Various physiological and environmental variables affect how quickly you can complete a half-marathon. Knowing these factors helps set realistic race goals tailored to your body’s abilities.

1. Age

Peak performance is often observed in the 20–40 age bracket. However, as you get older, research shows that your aerobic capacity, muscle mass, endurance, and flexibility tend to decline from 12%–14% per decade after age 50, which can slow down your pace. 

As people age past 40, their finishing times tend to be around 10–15 minutes slower on average for each decade. For instance, the average time for a 50-year-old intermediate runner is 02:16:03, while for a 60-year-old, it is 02:34:12. Therefore, manage your expectations based on your age group and train accordingly.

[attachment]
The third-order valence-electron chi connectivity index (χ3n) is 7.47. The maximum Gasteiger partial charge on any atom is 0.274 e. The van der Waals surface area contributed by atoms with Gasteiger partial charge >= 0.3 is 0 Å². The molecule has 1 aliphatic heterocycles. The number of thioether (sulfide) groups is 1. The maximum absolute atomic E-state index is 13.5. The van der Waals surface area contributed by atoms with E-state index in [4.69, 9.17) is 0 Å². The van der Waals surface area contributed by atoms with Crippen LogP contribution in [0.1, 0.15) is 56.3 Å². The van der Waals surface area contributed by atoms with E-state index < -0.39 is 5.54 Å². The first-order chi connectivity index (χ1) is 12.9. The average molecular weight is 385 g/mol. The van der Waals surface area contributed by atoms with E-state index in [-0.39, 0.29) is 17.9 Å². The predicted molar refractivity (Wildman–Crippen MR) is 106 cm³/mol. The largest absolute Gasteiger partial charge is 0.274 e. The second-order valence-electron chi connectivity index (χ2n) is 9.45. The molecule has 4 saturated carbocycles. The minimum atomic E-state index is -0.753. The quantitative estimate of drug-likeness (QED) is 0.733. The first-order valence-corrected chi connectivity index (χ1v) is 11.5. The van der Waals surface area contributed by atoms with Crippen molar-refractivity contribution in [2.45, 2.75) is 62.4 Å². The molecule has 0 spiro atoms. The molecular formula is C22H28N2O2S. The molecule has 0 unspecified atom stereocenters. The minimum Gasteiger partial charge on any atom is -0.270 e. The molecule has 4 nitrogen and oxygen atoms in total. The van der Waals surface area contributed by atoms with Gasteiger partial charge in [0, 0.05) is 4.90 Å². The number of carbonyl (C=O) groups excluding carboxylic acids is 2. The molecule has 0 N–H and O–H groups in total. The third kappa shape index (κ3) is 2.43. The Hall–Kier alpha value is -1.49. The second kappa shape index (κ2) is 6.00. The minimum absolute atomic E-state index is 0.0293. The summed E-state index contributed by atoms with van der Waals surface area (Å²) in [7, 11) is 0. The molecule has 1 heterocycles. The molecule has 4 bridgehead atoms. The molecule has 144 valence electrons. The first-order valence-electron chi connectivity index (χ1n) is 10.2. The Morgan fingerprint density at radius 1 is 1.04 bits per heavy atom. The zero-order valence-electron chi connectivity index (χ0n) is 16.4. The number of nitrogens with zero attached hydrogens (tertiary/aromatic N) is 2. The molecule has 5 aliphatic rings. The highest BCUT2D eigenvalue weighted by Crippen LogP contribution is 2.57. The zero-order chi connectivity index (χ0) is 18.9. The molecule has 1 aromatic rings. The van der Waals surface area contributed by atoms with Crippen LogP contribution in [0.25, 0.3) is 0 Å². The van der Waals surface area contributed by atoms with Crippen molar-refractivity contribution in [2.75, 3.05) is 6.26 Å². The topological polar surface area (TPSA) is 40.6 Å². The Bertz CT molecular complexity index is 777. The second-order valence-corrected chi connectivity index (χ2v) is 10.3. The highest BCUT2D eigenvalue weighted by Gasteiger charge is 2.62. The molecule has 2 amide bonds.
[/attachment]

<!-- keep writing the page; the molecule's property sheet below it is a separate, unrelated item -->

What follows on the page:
2. Sex

Due to men’s higher levels of testosterone, muscle mass, and hemoglobin, they tend to averagely run 10–12% faster than women. 

Men’s higher testosterone improves muscle mass and potentially influences energy metabolism, while their larger leg muscles can contribute to faster strides. 

Also, higher hemoglobin in male runners aids oxygen transport, which increases the endurance potential of men. 

Most data for different age groups shows that men are 9 to 12 minutes faster. For instance, running level data revealed that men’s average time for a half marathon is 01:43:33, while for females it is 02:00:12. In a nutshell, don’t compare your half marathon times to those of the opposite sex, instead compete against those of the same gender.

3. Weather

Running a half marathon in hot, humid, windy, or high-altitude conditions can reduce your speed and endurance.